Volkswagen aims to replace Toyota as Hong Kong's No 1 car seller in terms of sales, product range, and after-sales service by 2018.
That means Volkswagen will have to nearly double monthly sales to 6,000 cars over the next six years in a market where the number of new car registrations grew just 8.35 per cent a year on average in the five years to 2011.
But Volkswagen's new Hong Kong managing director, Thorsten Jaede, said he was confident of meeting the target since the maker of popular models such as the Golf and 'Beetle' saw its sales jump from 1,540 in its first year of operation in the city in 2008, to 3,898 cars last year - a rise of 153 per cent.
'We just came to Hong Kong in 2008, so there's still plenty for us to do in the retail market and the corporate business,' Jaede said. 'We will bring in more products - a new member of our Golf family will come out later this month - and we will also do more on marketing and boost the capacity of our after-sales services to reduce waiting time for Volks' customers.'
Volkswagen was fourth in sales in Hong Kong last year, after Toyota, BMW and Mercedes-Benz, and Jaede admitted the German marque still lagged behind its Japanese rival in the quality of its after-sales service.
'[The Japanese carmakers] are dedicated to the most simple, stringent and consistent processes. This is something we can learn from, and in the last two to three years we have made major progress in the training of our sales staff and technicians.'
A report released last week from consumer information provider JD Power said mainland car buyers' satisfaction with some popular brands such as General Motors' Buick and Chevrolet - which have had record sales in the past two years - was slipping. Analysts said the expansion of the company's after-sales services had failed to keep up with the sales growth.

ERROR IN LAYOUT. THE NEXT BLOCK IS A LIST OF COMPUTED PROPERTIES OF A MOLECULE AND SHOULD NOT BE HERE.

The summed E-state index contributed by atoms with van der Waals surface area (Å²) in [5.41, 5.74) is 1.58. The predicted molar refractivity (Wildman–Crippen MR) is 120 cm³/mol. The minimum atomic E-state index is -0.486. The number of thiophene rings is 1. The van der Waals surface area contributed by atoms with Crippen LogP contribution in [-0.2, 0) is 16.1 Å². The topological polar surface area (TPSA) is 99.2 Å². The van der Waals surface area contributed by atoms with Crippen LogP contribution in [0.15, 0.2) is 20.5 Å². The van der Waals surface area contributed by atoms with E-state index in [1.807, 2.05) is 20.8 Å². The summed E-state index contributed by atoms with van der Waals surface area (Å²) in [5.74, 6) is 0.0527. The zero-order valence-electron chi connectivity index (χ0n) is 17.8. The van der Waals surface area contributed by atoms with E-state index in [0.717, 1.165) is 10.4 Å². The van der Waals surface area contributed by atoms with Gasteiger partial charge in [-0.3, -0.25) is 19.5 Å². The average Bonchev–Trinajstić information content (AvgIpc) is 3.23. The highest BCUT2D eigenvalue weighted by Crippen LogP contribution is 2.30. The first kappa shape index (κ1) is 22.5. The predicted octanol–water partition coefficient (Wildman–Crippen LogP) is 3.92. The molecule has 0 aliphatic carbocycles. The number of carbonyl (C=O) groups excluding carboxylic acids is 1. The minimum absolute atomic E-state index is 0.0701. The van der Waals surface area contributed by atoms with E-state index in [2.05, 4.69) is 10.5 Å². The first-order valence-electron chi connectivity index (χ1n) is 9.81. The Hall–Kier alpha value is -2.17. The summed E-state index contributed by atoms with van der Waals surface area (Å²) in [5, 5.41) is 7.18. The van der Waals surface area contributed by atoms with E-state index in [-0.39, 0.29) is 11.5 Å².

Japanese brands Honda and Toyota topped the satisfaction ratings' list last year, while Volkswagen's joint venture with First Automotive Works was ranked 11th. But Xu Changming, a senior economist from an information centre under the National Development and Reform Commission, said he expected Volkswagen to outperform the country's slowing car market in the long run.
Like its other rivals, Volkswagen is set to launch its first electric car - an all-electric Golf - in Germany next year. And Jaede - who was responsible for the group's international retail strategies before taking up his present post - said he wanted the car to land in Hong Kong first before launching on the mainland in 2014.
'While Hong Kong is a very small market it impacts on our business in southern China, which looks to Hong Kong for new trends,' Jaede said. 'Hong Kong is also more advanced [in its public and charging infrastructure] than China.'
Beijing plans to nurture a market for 500,000 electric cars and plug-in hybrids a year by 2015, up from around 2,000 sold to dealers in the first quarter of this year.